Alphabet Inc is ready to take drone delivery seriously in sharp contrast to the publicity stunt that Amazon Inc pulled with drones about two years ago. Engadget reports that Alphabet’s Google X has registered two delivery drones with the FAA for tests in U.S. airspace as part of efforts to take its “Project Wing” from its Google X moonshot factory to the next level. Alphabet’s move to register its drones with the FAA confirms the story that the Guardian broke is August that Alphabet is already testing its drones.
Engadget reports that FAA documents reveal that the firm has two UAVs with codenames M2 and B3. M2 entered the FAA books on Oct.2 and B3 entered the books on Oct. 7. The fact that the firm has two different names for its drones suggests that it has two different drone designs. Details about the drones are still sketchy but it appears that the drones are “are fixed-wing aircraft with two electric motors, and both weigh less than 55 pounds.”
Drones are the next frontier for tech
Drone is the next frontier in tech as it holds the power to disrupt many markets and industries. Back in August, the Guardian reported that Alphabet has started testing drones — by skirting FAA rules because of a deal it has with NASA. The firm apparently stretched the meaning of the part of the agreement with NASA that says, “NASA and Google will conduct joint field tests of UASs … where NASA may issue certificates of approvals to operate.”
Alphabet’s Google X unveiled its drones plan as Project Wing in 2013 in a video in which it delivered a first aid kit, candy, water, and dog treats to farmers in Australia. Other tech firms are also showing interest in drones. In December 2013, Amazon through its CEO Jeff Bezos made a bold statement about plans to begin 30 minutes drone delivery service in its Amazon Prime. Bezos showed a Prime Air demo video in which “octocopters” picked up packages for delivery at the doorstep of buyers.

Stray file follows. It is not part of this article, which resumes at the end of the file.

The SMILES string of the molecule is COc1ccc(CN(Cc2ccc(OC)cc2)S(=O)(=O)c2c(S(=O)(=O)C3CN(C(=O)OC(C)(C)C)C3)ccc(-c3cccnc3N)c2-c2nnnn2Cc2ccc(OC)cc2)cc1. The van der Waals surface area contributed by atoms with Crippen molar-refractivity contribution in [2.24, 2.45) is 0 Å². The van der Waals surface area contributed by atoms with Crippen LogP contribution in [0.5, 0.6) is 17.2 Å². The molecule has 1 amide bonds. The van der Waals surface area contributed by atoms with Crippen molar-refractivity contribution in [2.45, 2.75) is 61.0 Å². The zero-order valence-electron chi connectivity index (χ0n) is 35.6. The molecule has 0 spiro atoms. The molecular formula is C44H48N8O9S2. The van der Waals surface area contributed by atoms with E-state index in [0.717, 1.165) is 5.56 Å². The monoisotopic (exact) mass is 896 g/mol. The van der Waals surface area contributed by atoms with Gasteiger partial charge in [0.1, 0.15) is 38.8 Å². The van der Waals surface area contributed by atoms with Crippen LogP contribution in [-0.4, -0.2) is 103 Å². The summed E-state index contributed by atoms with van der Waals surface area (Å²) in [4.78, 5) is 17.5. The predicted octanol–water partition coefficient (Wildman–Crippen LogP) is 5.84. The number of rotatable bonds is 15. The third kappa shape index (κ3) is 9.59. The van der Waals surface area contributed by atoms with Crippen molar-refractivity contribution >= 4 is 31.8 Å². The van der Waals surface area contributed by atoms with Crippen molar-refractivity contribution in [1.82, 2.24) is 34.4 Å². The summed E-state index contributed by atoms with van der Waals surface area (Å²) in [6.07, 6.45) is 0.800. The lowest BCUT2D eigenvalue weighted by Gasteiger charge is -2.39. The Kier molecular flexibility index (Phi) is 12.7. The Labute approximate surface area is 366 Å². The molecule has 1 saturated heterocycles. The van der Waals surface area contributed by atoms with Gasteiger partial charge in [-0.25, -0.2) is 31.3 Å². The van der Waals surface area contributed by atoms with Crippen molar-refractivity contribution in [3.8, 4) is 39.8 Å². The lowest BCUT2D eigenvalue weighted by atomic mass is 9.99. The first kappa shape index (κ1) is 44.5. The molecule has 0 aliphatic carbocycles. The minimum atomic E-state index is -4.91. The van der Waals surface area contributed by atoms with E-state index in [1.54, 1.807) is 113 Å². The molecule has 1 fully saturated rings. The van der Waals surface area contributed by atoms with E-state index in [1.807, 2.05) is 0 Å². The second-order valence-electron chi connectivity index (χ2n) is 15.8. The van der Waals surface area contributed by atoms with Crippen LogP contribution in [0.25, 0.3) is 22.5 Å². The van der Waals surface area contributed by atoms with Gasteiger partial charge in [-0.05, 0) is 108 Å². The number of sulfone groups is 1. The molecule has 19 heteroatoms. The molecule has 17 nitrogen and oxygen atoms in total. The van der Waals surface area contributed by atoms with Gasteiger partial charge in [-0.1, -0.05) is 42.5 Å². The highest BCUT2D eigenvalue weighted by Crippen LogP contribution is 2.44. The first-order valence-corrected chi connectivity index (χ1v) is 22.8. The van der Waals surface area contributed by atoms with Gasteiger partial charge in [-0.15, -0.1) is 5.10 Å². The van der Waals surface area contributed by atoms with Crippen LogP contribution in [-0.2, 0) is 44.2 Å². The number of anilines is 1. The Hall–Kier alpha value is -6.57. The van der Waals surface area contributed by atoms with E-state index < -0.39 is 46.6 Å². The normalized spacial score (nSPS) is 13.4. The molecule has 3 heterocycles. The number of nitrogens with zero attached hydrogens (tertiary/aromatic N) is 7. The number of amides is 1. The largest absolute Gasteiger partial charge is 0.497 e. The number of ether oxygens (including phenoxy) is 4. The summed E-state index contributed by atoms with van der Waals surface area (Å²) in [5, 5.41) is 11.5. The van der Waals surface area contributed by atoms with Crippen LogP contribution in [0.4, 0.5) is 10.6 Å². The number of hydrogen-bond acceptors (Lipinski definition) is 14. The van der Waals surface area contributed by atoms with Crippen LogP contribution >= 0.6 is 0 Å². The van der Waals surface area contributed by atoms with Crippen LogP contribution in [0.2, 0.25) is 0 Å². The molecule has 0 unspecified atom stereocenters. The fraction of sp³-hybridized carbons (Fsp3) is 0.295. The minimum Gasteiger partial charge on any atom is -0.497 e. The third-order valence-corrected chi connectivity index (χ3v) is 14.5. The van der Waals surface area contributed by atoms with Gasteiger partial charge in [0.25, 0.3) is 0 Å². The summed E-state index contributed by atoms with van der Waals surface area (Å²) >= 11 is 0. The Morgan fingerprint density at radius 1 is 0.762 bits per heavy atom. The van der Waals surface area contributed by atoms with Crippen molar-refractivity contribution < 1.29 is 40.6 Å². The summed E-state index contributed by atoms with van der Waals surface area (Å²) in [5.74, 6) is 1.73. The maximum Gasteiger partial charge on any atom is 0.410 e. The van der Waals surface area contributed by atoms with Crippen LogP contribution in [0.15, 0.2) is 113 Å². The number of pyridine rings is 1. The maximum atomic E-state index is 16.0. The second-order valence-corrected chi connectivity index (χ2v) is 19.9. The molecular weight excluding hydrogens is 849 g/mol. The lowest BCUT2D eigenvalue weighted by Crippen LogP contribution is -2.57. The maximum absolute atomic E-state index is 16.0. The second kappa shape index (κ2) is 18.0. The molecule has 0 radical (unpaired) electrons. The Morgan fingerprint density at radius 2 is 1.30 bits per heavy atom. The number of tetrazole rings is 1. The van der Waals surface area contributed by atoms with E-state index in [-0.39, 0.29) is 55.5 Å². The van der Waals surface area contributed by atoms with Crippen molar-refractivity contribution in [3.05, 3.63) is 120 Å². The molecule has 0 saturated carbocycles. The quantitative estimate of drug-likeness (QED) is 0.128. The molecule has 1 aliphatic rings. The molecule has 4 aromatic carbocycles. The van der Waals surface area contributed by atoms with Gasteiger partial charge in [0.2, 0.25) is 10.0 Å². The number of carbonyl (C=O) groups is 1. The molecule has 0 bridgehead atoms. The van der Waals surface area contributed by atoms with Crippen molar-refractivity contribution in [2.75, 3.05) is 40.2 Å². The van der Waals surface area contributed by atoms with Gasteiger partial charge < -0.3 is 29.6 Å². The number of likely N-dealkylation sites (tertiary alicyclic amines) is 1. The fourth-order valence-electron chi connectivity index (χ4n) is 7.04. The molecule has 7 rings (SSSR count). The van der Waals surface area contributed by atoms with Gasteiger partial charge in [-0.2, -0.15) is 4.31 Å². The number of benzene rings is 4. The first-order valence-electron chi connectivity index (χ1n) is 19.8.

GoPro Inc, maker of action cameras has also been linked with drones. In June, Citi analysts opined that GoPro should enter the drones market before buyers lose interest in its cameras. The analysts noted that “the faster the growth of the drone category, the higher the risk of a slowdown in the action camera category”. Jim Cramer of CNBC has also noted that the market is now paying more attention to drones than to GoPro’s cameras.
Alphabet Inc beats Amazon in the drones’ flight
It is clear that Alphabet Inc and Amazon are the major players in the drones market; even then, Alphabet is flying at a different level from Amazon. To start with, Google has actual drones; in contrast, all that Amazon has shown the market is a demo of what its drones can do. Secondly, Alphabet has begun testing its drones but Amazon is still stuck with “needless” debates for Drone zones for the Class G airspace.